It’s not uncommon for marketers to shy away from creating case studies.
Customers are often reticent about publishing those telling numbers and details and, more importantly, revealing their secrets to competitors.
Or perhaps, like many, you underestimate the impressiveness of your results and success.
In this post, we'll address each of those challenges, but not before we touch on some of the most vital features of a case study.
Case studies can be important content marketing tools. There is ample reason for considering them as a part of your strategy. So let's dive straight in; here's how you can craft a winning and most a crucially, a converting case study.
Tell a story
Case studies enable you to analyse a situation and demonstrate the effect of your services or product through storytelling.
Stories are told to us as children to illustrate a point or teach a lesson, and they tend to stay with us through to adulthood.
The human brain is hard-wired to relate to stories. And because stories tend to follow a logical narrative structure, they're easier for the brain to process and retain. Which means stories are memorable, especially when the reader identifies with the protagonist or the challenge.
That's why it's not only what you write that deserves attention, but how you write it, too. When your case study has a story structure, it stimulates other areas of the brain compared with simple 'benefits' and 'features' copy, or the egocentric “this is why you should work with us...”
Harness the full power of storytelling by outlining each of the following within your case study:
- The customer
- The challenge
- The journey
- The discovery
- The solution
- The implementation
- The results
Position your content correctly
The buyer’s journey suggests that a potential customer is moves through the awareness stage to the consideration stage, and finally, to the decision stage. We can assist them with relevant and correctly positioned content and other offers of help or information.
A prospect will get 70-90% of the way through the buyer's journey before they are ready to speak with a sales person. And by the time they make their purchasing decision, they will have consumed around 11.4 pieces of content.
Case studies can be crucial as consideration stage content along with product comparisons, FAQs, product webinars, and data sheets.
At the consideration stage, potential customers are evaluating the options to solve their issue or challenge. A case study will help them understand how your product helped solve a similar challenge for another organisation.
Know the reader
Which of your buyer personas will this case study be targeted at?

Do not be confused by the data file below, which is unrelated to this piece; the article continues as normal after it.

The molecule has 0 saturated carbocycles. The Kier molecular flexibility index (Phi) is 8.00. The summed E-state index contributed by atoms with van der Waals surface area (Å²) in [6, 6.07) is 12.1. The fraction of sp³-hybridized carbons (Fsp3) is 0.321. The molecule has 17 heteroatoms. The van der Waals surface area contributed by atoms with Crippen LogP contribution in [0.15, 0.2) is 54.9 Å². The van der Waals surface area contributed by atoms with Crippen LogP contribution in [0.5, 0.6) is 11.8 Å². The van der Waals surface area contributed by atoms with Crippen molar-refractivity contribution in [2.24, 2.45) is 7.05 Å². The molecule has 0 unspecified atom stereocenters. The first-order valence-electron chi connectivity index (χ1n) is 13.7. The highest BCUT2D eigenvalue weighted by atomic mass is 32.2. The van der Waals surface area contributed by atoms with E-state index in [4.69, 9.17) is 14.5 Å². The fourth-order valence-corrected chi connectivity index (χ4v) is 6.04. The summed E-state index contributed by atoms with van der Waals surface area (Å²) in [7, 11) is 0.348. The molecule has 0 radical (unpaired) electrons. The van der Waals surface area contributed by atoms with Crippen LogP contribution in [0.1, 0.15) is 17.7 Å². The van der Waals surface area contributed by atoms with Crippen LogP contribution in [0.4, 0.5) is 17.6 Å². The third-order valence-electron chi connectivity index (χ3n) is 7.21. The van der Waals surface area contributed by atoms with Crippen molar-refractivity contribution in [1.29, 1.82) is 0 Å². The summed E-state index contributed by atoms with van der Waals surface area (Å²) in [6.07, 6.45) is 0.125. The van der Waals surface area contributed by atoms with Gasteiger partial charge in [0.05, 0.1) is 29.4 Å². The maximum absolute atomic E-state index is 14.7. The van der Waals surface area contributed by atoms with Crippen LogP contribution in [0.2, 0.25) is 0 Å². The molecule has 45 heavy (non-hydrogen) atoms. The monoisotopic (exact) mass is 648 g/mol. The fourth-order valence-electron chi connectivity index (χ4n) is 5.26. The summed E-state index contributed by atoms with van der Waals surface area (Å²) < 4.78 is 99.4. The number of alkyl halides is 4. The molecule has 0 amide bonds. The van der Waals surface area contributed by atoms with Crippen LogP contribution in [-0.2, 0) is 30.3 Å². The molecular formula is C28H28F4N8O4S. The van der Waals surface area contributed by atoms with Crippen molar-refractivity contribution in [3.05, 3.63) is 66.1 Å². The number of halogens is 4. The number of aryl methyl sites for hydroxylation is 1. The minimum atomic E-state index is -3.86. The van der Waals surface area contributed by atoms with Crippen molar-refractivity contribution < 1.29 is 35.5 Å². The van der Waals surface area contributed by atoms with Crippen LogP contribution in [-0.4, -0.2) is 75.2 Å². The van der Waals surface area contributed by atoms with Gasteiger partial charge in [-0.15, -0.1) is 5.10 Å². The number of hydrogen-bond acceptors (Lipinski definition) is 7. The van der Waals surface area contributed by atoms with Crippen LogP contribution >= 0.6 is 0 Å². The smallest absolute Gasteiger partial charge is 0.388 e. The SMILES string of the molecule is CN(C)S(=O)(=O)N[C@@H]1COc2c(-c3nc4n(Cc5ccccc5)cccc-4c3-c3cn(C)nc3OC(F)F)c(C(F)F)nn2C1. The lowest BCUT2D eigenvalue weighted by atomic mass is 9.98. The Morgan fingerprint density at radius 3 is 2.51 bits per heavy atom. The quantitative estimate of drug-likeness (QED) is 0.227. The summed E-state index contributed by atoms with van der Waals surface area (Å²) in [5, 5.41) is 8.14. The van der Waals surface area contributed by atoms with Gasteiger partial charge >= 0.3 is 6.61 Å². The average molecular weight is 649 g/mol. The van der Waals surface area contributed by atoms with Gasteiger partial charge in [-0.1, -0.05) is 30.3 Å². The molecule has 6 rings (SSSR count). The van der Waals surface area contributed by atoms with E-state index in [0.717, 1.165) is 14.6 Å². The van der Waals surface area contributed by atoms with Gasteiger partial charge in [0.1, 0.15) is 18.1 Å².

The buyer demographic is a determining factor in how your case study is written, promoted, and which problem it will be focused on.
The aim here is to gather as much information as you can regarding the goals, challenges, values and obstacles of your chosen persona.
Is there an anti-persona involved that might push back on the sale? Identify them in your story and highlight how their objections were overcome during the process.
Go back to the drawing board here. Refresh your memory, or if you haven't already, create your buyer personas, and use these to mold your story.
Play with formatting
One of the cardinal rules of online or digital copy is that it should be easily scannable.
Tactics such as the use of white space, sub headers and bullets makes this achievable, but it’s also important to realise that people tend to pay more attention the introductory copy than any other section of your text, so try your best to sum everything up in an engaging first paragraph, giving the prospect a reason to keep on reading.
Using videos, images, and pull quotes adds visual engagement and authenticity. When the story is told or supported by your satisfied customer, prospective buyers will identify easier with the success. This also caters to readers who prefer visual content.
The ultimate goal of your content is always to convert, so don't forget to include a further conversion opportunity - perhaps a demo or a consultation. If your case study did its job well, the reader may have moved even closer to a buying decision.
Measurable results and tangible success helps the reader better understand the value of the product and what it can do for them.
It’s not enough to simply state, "they grew their customer base". Readers want specifics. They want numbers.
Remember, the person reading your content might not always be the decision-maker. They may need to persuade others. Provide them with ammunition to make a case for choosing you. This will build further trust as you will be helping them look competent and decisive.
However, as mentioned earlier, your customer might be reluctant to reveal specific numbers. In this case, you could opt for percentages to illustrate measurable results and value, without revealing too much about their metrics.
Specifics: “Grew organic traffic from 5,000 to 7,500 visitors per month”
Percentage: “Increased organic traffic by 150%”
This can be just as effective at illustrating the measurable improvement.
For your case study to be effective, it should be both valuable and compelling. Make it easy to read and easy to understand the key takeaways. Lose the jargon, but assume the reader is intelligent.
Case studies are a storytelling mechanism and proof of a job well done. They don’t simply tell the reader how great you are, they show it. Give the reader recognisable challenges and measurable results. This highlights the benefits and capabilities of you and your product.